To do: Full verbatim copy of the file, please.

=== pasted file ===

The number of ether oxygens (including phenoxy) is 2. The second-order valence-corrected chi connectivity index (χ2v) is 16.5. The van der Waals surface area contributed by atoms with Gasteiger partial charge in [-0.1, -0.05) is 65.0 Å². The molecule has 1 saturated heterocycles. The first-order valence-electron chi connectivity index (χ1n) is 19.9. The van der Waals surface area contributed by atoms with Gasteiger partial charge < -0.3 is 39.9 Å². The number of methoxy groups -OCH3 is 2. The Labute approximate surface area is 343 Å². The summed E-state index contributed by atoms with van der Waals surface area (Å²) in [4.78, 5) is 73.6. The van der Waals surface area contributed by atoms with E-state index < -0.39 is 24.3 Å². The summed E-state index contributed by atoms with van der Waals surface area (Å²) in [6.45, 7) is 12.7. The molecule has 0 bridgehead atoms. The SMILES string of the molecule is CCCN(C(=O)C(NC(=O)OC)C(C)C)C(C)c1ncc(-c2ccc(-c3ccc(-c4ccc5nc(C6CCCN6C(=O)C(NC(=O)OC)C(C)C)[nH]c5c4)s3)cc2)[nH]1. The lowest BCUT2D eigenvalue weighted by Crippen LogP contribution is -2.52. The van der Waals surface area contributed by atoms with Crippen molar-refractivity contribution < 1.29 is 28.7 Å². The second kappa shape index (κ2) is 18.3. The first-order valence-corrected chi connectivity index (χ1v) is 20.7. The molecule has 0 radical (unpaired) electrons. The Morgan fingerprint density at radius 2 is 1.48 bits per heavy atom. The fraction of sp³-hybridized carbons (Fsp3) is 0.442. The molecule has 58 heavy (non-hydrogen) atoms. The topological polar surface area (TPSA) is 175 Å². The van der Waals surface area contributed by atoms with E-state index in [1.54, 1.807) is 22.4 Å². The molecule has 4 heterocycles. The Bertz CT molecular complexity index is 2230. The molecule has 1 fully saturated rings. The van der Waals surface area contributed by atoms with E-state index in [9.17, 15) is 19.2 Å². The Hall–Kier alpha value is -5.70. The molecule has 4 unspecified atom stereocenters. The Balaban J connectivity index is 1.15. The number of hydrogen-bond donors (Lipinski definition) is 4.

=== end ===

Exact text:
The number of ether oxygens (including phenoxy) is 2. The second-order valence-corrected chi connectivity index (χ2v) is 16.5. The van der Waals surface area contributed by atoms with Gasteiger partial charge in [-0.1, -0.05) is 65.0 Å². The molecule has 1 saturated heterocycles. The first-order valence-electron chi connectivity index (χ1n) is 19.9. The van der Waals surface area contributed by atoms with Gasteiger partial charge < -0.3 is 39.9 Å². The number of methoxy groups -OCH3 is 2. The Labute approximate surface area is 343 Å². The summed E-state index contributed by atoms with van der Waals surface area (Å²) in [4.78, 5) is 73.6. The van der Waals surface area contributed by atoms with E-state index < -0.39 is 24.3 Å². The summed E-state index contributed by atoms with van der Waals surface area (Å²) in [6.45, 7) is 12.7. The molecule has 0 bridgehead atoms. The SMILES string of the molecule is CCCN(C(=O)C(NC(=O)OC)C(C)C)C(C)c1ncc(-c2ccc(-c3ccc(-c4ccc5nc(C6CCCN6C(=O)C(NC(=O)OC)C(C)C)[nH]c5c4)s3)cc2)[nH]1. The lowest BCUT2D eigenvalue weighted by Crippen LogP contribution is -2.52. The van der Waals surface area contributed by atoms with Crippen molar-refractivity contribution < 1.29 is 28.7 Å². The second kappa shape index (κ2) is 18.3. The first-order valence-corrected chi connectivity index (χ1v) is 20.7. The molecule has 0 radical (unpaired) electrons. The Morgan fingerprint density at radius 2 is 1.48 bits per heavy atom. The fraction of sp³-hybridized carbons (Fsp3) is 0.442. The molecule has 58 heavy (non-hydrogen) atoms. The topological polar surface area (TPSA) is 175 Å². The van der Waals surface area contributed by atoms with E-state index in [1.54, 1.807) is 22.4 Å². The molecule has 4 heterocycles. The Bertz CT molecular complexity index is 2230. The molecule has 1 fully saturated rings. The van der Waals surface area contributed by atoms with E-state index in [9.17, 15) is 19.2 Å². The Hall–Kier alpha value is -5.70. The molecule has 4 unspecified atom stereocenters. The Balaban J connectivity index is 1.15. The number of hydrogen-bond donors (Lipinski definition) is 4.